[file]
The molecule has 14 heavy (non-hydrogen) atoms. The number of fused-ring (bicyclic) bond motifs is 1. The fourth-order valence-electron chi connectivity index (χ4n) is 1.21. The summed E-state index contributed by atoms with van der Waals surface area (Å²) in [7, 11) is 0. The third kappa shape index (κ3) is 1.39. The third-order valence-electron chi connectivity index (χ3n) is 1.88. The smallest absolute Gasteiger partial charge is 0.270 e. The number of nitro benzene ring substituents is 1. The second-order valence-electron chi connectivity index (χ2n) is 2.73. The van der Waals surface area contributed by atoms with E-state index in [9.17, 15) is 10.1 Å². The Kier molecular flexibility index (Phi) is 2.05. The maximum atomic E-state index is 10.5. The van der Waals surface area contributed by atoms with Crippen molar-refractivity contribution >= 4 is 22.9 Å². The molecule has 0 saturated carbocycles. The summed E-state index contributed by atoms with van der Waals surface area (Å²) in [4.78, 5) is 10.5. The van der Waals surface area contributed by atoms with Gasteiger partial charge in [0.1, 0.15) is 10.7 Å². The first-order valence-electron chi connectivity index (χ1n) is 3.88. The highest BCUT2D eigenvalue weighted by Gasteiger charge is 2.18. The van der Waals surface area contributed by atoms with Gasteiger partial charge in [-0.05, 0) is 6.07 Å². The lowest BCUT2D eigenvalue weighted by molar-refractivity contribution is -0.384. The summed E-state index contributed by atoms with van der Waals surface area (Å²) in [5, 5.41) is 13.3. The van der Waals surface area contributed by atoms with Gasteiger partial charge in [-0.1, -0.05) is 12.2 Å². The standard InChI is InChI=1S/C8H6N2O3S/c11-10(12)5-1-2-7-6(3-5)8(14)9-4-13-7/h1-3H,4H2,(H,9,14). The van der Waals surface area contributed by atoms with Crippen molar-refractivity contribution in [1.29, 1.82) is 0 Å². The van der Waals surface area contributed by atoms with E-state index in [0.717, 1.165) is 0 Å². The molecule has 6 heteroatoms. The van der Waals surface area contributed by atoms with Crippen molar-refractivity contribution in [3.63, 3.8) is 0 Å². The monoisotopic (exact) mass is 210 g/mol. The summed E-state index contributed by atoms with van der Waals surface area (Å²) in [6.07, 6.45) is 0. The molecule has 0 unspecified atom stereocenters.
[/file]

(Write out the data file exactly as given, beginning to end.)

The molecule has 14 heavy (non-hydrogen) atoms. The number of fused-ring (bicyclic) bond motifs is 1. The fourth-order valence-electron chi connectivity index (χ4n) is 1.21. The summed E-state index contributed by atoms with van der Waals surface area (Å²) in [7, 11) is 0. The third kappa shape index (κ3) is 1.39. The third-order valence-electron chi connectivity index (χ3n) is 1.88. The smallest absolute Gasteiger partial charge is 0.270 e. The number of nitro benzene ring substituents is 1. The second-order valence-electron chi connectivity index (χ2n) is 2.73. The van der Waals surface area contributed by atoms with E-state index in [9.17, 15) is 10.1 Å². The Kier molecular flexibility index (Phi) is 2.05. The maximum atomic E-state index is 10.5. The van der Waals surface area contributed by atoms with Crippen molar-refractivity contribution >= 4 is 22.9 Å². The molecule has 0 saturated carbocycles. The summed E-state index contributed by atoms with van der Waals surface area (Å²) in [4.78, 5) is 10.5. The van der Waals surface area contributed by atoms with Gasteiger partial charge in [0.1, 0.15) is 10.7 Å². The first-order valence-electron chi connectivity index (χ1n) is 3.88. The highest BCUT2D eigenvalue weighted by Gasteiger charge is 2.18. The van der Waals surface area contributed by atoms with Gasteiger partial charge in [-0.05, 0) is 6.07 Å². The lowest BCUT2D eigenvalue weighted by molar-refractivity contribution is -0.384. The summed E-state index contributed by atoms with van der Waals surface area (Å²) in [5, 5.41) is 13.3. The van der Waals surface area contributed by atoms with Gasteiger partial charge in [-0.1, -0.05) is 12.2 Å². The standard InChI is InChI=1S/C8H6N2O3S/c11-10(12)5-1-2-7-6(3-5)8(14)9-4-13-7/h1-3H,4H2,(H,9,14). The van der Waals surface area contributed by atoms with Crippen molar-refractivity contribution in [1.29, 1.82) is 0 Å². The van der Waals surface area contributed by atoms with E-state index in [0.717, 1.165) is 0 Å². The molecule has 6 heteroatoms. The van der Waals surface area contributed by atoms with Crippen molar-refractivity contribution in [3.63, 3.8) is 0 Å². The monoisotopic (exact) mass is 210 g/mol. The summed E-state index contributed by atoms with van der Waals surface area (Å²) in [6.07, 6.45) is 0. The molecule has 0 unspecified atom stereocenters.